First Paragraphs Crack the Dam, Releasing a Flood of Words

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Steven Pressfield has pointedly dubbed it “The Resistance”—that jumble of fear, miscast self-protection and paralysis that prevents us from stepping out of artificial boundaries. Where we tell ourselves, “No, I could never take an acting class, I’m too shy; no, I can’t do math, I’m bad with numbers; no, I can’t apply for that job or ask that person out—that’s out of my league.”

The status quo, even if it’s the drabbest of miserly things, is known—it’s safe, even if that safety is delusional, and doesn’t ask for you to reach, to explore your actual capabilities.

The key to smothering Resistance is getting that first paragraph written.

Well, it might not be the key to landing that part on Broadway, but I have to come at it from the writer’s point of view. When I have a writing assignment, no matter that I’ve been writing pieces for publications for 30 years, I still fret, fuss and dither.

I will begin writing—but only after I clean up that old paint spill near the garage, only after I make sure all the clocks in the house are set to the exact time, only after lunch. Which becomes dinner. Which becomes tomorrow.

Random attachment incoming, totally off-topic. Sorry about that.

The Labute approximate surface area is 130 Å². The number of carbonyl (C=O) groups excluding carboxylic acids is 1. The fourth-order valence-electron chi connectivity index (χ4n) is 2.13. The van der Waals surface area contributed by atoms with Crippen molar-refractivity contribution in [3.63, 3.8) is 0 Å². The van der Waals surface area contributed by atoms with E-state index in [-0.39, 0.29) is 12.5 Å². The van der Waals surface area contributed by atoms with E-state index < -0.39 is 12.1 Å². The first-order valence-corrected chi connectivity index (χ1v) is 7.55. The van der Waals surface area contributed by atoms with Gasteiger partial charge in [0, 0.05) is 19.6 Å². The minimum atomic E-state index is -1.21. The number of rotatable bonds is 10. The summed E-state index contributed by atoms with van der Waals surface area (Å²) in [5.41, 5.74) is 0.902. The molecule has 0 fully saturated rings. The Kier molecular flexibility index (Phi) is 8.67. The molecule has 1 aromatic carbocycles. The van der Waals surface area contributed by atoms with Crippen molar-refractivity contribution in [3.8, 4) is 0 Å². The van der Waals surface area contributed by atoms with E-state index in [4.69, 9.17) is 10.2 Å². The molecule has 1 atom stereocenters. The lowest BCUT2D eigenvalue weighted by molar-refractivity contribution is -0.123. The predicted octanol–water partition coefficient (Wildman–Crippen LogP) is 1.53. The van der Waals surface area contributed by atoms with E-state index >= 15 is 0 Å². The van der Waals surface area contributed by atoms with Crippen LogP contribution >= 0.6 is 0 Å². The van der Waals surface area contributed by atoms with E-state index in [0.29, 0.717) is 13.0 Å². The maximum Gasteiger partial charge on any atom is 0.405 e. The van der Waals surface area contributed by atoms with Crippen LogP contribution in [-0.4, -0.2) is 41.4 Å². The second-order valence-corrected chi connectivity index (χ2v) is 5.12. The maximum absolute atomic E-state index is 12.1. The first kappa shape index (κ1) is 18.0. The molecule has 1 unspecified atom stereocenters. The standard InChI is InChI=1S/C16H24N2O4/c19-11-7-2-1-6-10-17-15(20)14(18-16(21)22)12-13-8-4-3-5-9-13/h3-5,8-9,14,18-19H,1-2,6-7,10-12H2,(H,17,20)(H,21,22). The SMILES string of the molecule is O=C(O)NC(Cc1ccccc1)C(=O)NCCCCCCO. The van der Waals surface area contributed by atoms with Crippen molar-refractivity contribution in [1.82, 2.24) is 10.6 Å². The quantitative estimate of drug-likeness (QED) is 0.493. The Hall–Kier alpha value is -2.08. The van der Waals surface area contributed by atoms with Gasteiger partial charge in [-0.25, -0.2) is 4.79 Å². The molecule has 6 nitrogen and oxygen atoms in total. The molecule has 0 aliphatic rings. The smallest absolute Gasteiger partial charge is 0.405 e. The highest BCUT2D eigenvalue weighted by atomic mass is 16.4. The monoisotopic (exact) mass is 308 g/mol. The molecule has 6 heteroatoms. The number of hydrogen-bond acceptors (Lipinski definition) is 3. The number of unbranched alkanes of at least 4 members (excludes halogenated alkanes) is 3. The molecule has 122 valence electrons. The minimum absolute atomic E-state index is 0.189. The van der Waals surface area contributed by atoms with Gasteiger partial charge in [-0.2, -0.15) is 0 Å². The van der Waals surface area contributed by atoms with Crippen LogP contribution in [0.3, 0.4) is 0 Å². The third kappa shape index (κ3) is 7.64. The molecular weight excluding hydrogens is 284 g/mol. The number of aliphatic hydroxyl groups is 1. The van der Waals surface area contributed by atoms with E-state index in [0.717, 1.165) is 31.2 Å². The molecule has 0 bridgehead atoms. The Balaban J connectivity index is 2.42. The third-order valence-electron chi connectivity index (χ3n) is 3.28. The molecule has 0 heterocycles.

But, get the first paragraph down—whoosh!

Avoidance, Anxiety—and Then Flow

For me, all the avoidance of the first few sentences of an article is a concentrated anxiety. So that when I finally get rid of all my old paint stains and my neighbor’s down the street, and set down to type, glory happens.

The dam breaks. Words, supple and galloping. This is not to say that that first paragraph might not be completely changed in the submitted draft, might not be the right words at all, but that getting that one chunk done, that is liberation.

The first paragraph is a tree in the clearing, a map, an open hand.

I experienced this just this past Friday, when I FINALLY began an article that I’d avoided for 10 days. I’d let the Resistance really dig in its heels because the deadline for submission was loose. Where are those paint stains?

But I wrote the initial first two paragraphs on Friday, felt good about them, and Saturday the next 1,000 words came out to completion (with minor editing later, of course). I knew how this would work all along, but still, my fears that the piece wouldn’t come out well, my writing would sag, I’ll never be able to buy a cup of fancy coffee again, those demons whisper yet.

You can beat the Resistance, my friends. Just write that first paragraph.


Here are some links to my most recently published articles and a piece from the net that I thought helpful.

Walking on the Wild(er) Side in Santa Cruz—Plus Beer!
Taking a stroll above the dramatic cliffside ocean-wave carvings at historic Wilder Ranch State Park and heading north to a brewpub with great grub and beer. Part of my Trail Mix series. Published in January 2020 in the San Jose Mercury News.

In Search of Henry Miller’s Bohemian Legacy in Big Sur